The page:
You go by the NBA's rules because you want the $$$. If your (Arnovitz's) argument is that young college educated (ahem, ahem) men shouldn't have to go to Siberian outposts like Minneapolis or Cleveland if they don't want to, then okay, don't make them. Let's just flat out fold cities that players don't stereotypically want to play for.
No more Oklahoma City.
And the Clippers would move to Las Vegas.
The NBA is now a 20 team league. No more draft, no more player restrictions. 150 or so NBA'ers are now unemployed, but they're bottom tier players, so the players that Arnovitz talks to all still have jobs. The remaining NBA'ers are happy because they don't have to face the indignities of going to Salt Lake City anymore.
"Happy" for about 5 seconds.
You know what would happen next? 2 things that would kill the NBA almost immediately.
The teams remaining would be in salary cap hell. The 100 plus players that would disappear would be low end (by NBA standards) earners. If you raised the salary cap to accommodate only high end contracts, you will have some teams declare bankruptcy within the year.
In about 5 minutes, the owners of the 10 teams above that disappeared would get together in a room, find 10 or so other like-minded owners, and start up a new league. The new league would already have over a hundred players with NBA experience to sign. For argument's sake, let's call this new league BUSA (Basketball-USA). The BUSA, in order to survive, would institute insane rules like having a draft and having a salary cap. If they had the perseverance to survive 3 or 4 years, I'm confident that they would be able to pick the bones of the NBA.
Why? Because I'm convinced that 90% of NBA players don't know what the NBA's business model is. What is that, you ask? Unfortunately, owners have to make hard decisions to make money. Owners of any business, really, but in the NBA, you're not trying to drive the other NBA teams out of business, you are only trying to BEAT the other teams in the game of basketball, while believing that the other team has a right to exist. An NBA with half of its teams as Globetrotters and the other half of its teams as Generals, with incoming talent going to all of the Globetrotter Teams is unsustainable.
If Arnovitz is being provocative, that's his right of free speech. We can get chippy on paper and agree to disagree. If Arnovitz is a mouthpiece for Williamson, that is a much, much deeper problem.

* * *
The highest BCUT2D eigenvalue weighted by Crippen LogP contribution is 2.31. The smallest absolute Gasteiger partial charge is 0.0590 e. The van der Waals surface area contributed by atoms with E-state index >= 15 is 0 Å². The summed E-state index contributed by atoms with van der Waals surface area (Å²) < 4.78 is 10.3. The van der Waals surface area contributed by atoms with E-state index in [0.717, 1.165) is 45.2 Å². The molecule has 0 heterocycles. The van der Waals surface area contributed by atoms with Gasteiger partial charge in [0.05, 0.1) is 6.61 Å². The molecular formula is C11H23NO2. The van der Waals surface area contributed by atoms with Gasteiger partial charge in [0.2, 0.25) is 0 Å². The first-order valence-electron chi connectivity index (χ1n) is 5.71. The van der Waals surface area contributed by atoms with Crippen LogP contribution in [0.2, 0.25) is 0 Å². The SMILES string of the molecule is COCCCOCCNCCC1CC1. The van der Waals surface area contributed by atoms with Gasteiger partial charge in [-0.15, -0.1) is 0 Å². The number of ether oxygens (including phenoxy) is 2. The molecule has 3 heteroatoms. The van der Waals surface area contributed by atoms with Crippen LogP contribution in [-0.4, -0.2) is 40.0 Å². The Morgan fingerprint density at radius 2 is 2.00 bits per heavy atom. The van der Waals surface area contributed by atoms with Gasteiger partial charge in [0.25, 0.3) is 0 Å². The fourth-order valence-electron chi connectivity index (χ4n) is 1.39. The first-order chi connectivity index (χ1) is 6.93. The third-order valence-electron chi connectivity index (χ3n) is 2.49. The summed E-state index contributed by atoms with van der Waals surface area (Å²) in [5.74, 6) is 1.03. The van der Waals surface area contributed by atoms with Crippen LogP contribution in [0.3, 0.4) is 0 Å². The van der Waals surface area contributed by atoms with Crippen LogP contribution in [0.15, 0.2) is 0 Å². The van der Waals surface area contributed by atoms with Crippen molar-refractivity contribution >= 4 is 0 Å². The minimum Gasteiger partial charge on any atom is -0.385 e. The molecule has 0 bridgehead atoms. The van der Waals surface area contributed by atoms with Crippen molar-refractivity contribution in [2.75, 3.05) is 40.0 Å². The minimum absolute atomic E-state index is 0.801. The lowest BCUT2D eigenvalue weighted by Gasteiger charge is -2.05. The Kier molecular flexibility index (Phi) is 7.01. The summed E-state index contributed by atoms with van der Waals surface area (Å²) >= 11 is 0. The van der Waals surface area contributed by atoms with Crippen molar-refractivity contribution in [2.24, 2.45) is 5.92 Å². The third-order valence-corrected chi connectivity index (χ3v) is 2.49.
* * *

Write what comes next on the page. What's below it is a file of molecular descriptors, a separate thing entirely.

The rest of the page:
In any sports league, there have to be losing teams. In college, teams like Duke can stack the deck and beat up on teams like the Little Sisters of the Poor or Cleveland State every year and have a winning record. In the professional ranks, no one is volunteering to have their fans paying to be the league's doormat. Even if you suck today, you still have to sell your fans hope for 2020 and beyond.
(Shhh. I'm going to tell you a secret.) Part of the reason I'm so mad today is I read another report that Kyrie is eying the Lakers. LeBron and Kyrie, if they were still together in Cleveland today (with Kevin Love), they could have challenged Golden State. But they didn't stay together for a myriad of reasons. I have said it before and I'll say it again, I don't know how the NBA survives in Cleveland, when all of their stars (except Kevin Love) can't wait to leave. Every time I write about the NBA it makes me angry. Does Arnovitz care about my happiness? No. He would reply that I'm not being exploited by multi-million dollar contracts controlling my movement. And to that I would have to reply. "You're right, I am certainly not being exploited by multi-million dollar contracts where I work.
Another simple culprit in an NBA players' unhappiness? No one is happy in the age of social media.
Tell your players to go out and make some real friends.
See Fred Hunt, even Jesus loves the NBA.
Sorry, my bad.